Deputy Minister, John Jeffery, said there is controversy within the legal profession on the transformation of the profession and the relationship between attorneys and advocates. The Legal Practice Act took 15 years to make because the Department wanted to make attorneys and advocates come to an agreement. There was general consensus but not everyone was happy. The view of Parliament at the time was to keep everyone doing what they did before and to preserve existing rights. Once the Act comes into effect, people who want to be advocates must do some form of pupillage. He urged that the Committee be cautious about reopening the matter of forms of legal practice as it will take a lot of time to engage with stakeholders due to disagreements. He urged that the clause 11 proposed amendment from the National Forum on the rights of attorneys be put in because of the consequences. He doubted that anyone would challenge the clause.

Mr Mpumlwana was concerned that this clause is discriminatory. Advocates cannot do the work of the attorneys but the attorneys can do the work of the advocates. This discrimination is not appropriate and constitutional. This is also incidental.

The Chairperson said that when they were addressed by the Forum, there was a confirmation that there are serious differences. Even the Bar is fragmented and as Parliament, they must be guided by the public interest. The Committee has urged the Department to bring a Bill in the new year. If they have to go back to the National Assembly because of one matter, they would not have a Forum and the transformation which is desired would cease. He asked that they accept they are dealing with a difficult transition and they must take this into account.

On discrimination, the Deputy Minister said that the convergence started in the 1990s when attorneys got the right of appearance in the high court. This meant you did not need an advocate to appear and you could use an attorney. This is beneficial to the public as you do not have to pay for two. The purpose of section 114 is to keep the rights in place that were there before the Act. The only change is advocates being able to legally take direct briefs. This is something the Bar Council was opposed to. He does not see any discrimination.

Mr Mpumlwana said that they agreed that what is originally in the Bill must be dealt with; yet they sneak this in and the original Bill has now been altered through "incidentals". There is no transformation in the Act as it stands.

The Chairperson said this flowed from the submission from the National Forum.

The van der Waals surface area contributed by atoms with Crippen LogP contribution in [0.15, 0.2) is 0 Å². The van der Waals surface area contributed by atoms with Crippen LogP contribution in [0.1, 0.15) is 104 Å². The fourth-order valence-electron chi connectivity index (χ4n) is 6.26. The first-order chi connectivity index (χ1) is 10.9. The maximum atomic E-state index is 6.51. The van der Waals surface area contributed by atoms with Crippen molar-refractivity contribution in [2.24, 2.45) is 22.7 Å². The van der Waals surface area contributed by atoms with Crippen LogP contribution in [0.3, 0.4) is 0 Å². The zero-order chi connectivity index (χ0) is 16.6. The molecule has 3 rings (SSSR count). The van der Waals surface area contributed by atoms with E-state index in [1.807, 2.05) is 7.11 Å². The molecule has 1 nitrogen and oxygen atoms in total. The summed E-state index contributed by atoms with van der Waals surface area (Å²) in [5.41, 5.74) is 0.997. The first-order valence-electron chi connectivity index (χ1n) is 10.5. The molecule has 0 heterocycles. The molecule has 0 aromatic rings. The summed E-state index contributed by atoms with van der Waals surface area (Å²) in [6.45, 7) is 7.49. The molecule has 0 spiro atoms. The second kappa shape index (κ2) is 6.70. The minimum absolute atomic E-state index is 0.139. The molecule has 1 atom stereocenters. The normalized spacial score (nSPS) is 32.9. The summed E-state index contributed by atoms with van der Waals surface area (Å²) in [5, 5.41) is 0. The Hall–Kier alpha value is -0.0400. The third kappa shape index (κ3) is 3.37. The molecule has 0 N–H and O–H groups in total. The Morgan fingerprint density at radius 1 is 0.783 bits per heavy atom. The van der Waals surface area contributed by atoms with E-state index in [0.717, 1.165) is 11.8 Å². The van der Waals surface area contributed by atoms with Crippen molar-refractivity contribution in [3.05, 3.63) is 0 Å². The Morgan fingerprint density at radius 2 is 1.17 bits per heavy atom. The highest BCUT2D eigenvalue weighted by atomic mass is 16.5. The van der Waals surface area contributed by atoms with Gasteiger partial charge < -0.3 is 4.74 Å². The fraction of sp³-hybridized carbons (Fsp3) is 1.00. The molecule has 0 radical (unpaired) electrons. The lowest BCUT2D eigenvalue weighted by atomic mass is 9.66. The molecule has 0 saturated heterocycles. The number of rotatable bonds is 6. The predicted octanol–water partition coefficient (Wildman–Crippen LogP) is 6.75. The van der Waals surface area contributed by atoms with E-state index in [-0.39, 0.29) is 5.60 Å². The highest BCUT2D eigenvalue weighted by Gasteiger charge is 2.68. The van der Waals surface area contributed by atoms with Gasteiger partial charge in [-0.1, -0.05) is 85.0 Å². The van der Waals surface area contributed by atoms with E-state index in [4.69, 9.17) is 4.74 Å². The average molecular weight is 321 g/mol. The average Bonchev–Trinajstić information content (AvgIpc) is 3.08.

Ms Pilane-Majake said that as they extend the life of the Forum, the Deputy Minister must advise if they should continue with the same group of people in the Forum.

Mr S Mncwabe (NFP) asked about advocates having a Fidelity Fund certificate. There are areas that need special skills such as being a notary and conveyancing. Does it mean advocates cannot do this with the  Fidelity Fund certificate but they must write an examination?

The Deputy Minister replied that the existing National Forum will continue with the same people. The National Forum was asked to provide the amount of time it needed and state the steps it needed to take to finish. An attorney cannot do notary work or conveyancing unless you do the specific exam. Advocates cannot be a conveyancer as you must be an attorney first. The amount of time for articles for an attorney has been reduced to one year if you do the year course in practical legal training. People graduating as advocates will have to do pupillage when the new Act comes into play. The public must be protected against people who do not have Fidelity Fund certificates, do not have any experience and charge thousands.

The Chairperson said that the public interest should take precedence and he is happy they are in agreement.

Committee amendments to Legal Practice Amendment Bill
Ms Wilma Louw, State Law Advisor, Department of Justice and Constitutional Development, presented the A list of the Committee Amendment to the Legal Practice Amendment Bill:

• New Clause states the Legal Council will only take jurisdiction over all legal practitioners when section 120(4) comes into operation. This is to avoid conflict in jurisdiction between the Council and the law societies which would be detrimental to the public.